The weather briefer confirms the predictions of the Weather Channel giving forecast conditions that are at or near minimum landing minimums at both BHM and GPT for the proposed departure time. The briefer provides NOTAM information for GPT indicating that the localizer to runway 32 is scheduled to be out of service and that runway 18/36 is closed until further notice. Also check for temporary flight restrictions (TFRs) along the proposed route.
After receiving a weather briefing, continue flight planning and begin to transfer some preliminary information onto the navigation log, listing each fix along the route and the distances, frequencies, and altitudes. Consolidating this information onto an organized navigation log keeps the workload to a minimum during the flight.
Next, obtain a standard weather briefing online for the proposed route. A check of current conditions indicates low IFR conditions at both the departure airport and the destination, with visibility of one-quarter mile:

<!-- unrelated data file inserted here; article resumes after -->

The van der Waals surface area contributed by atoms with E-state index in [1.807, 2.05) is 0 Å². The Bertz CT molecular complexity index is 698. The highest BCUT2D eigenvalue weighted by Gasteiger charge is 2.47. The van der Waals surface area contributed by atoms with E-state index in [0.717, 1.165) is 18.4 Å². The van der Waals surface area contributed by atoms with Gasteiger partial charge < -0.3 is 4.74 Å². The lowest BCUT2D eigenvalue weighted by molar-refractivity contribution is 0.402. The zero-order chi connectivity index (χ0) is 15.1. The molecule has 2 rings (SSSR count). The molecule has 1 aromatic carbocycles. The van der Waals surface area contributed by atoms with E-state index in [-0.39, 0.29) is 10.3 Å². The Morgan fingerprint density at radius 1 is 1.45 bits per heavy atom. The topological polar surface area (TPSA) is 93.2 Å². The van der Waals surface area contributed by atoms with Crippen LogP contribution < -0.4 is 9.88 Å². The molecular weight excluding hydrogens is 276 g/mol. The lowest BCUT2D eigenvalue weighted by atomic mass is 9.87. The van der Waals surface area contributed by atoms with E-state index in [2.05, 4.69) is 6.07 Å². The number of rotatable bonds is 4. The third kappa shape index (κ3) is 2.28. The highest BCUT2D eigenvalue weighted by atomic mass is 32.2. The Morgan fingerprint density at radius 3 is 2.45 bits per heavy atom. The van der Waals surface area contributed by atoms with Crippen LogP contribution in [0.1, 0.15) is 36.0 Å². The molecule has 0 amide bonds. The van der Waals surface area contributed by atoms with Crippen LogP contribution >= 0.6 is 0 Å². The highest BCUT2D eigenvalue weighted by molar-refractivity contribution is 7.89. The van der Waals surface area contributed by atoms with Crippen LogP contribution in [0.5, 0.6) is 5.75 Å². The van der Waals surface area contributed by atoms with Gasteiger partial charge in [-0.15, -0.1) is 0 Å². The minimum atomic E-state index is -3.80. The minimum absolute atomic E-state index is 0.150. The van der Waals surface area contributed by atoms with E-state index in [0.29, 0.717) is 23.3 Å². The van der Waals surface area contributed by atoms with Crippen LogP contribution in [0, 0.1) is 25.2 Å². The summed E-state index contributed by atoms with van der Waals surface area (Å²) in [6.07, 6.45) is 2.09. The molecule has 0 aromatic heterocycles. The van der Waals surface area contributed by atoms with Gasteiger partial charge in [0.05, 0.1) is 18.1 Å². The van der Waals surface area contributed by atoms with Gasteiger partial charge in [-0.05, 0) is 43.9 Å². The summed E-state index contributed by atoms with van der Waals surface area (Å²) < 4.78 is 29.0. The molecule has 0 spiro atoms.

SURFACE WEATHER OBSERVATIONS
METAR KBHM 111155Z VRB04KT ¼ SM FG –RA
VV004 06/05 A2994 RMK A02 SLP140
METAR KGPT 111156Z 24003KT ¼ SM FG OVC001 08/07
A2962 RMK A02 SLP033
The small temperature/dewpoint spread is causing the low visibility and ceilings. Conditions should improve later in the day as temperatures increase. A check of the terminal forecast confirms this theory:
TAF KBHM 111156Z 111212 VRB04KT ¼ SM FG VV004
TEMPO1316 ¾ SM OVC004
FM1600 VRB05KT 2SM BR OVC007 TEMPO 1720 3SM
FM2000 22008KT 3SM –RA OVC015 TEMP 2205 3SM
–RA OVC025 FM0500 23013KT P6SM OVC025
FM0800 23013KT P6SM BKN030 PROB40 1012 2SM BR
TAF KGPT 111153Z 111212 24004KT ¼ SM FG OVC001
BECMG 1317 3SM BR 0VC004
FM1700 24010KT 4SM –RA OVC006 FM0400 24010 5SM
SCT080 TEMPO 0612 P6SM SKC
In addition to the terminal forecast, the area forecast also indicates gradual improvement along the route. Since the terminal forecast only provides information for a 5-mile radius around a terminal area, checking the area forecast provides a better understanding of the overall weather picture along the route, as well as potential hazards:
SYNOPSIS AND VFR CLOUDS/WEATHER FORECASTS SYNOPSIS… AREA OF LOW PRESSURE CNTD OV AL RMNG GENLY STNRY BRNGNG MSTR AND WD SPRD IFR TO E TN. ALF…LOW PRES TROF ACRS CNTR PTN OF THE DFW FA WILL GDLY MOV EWD DURG PD.
NRN LA, AR, NRN MS
SWLY WND THRUT THE PD. 16Z CIG OVC006. SCT
–SHRA. OTLK… IFR SRN ½ … CIG SCT – BKN015
TOPS TO FL250 SWLY WND THRUT THE PD. 17Z AGL
BKN040. OTLK…MVFR CIG VIS.
LA MS CSTL WTRS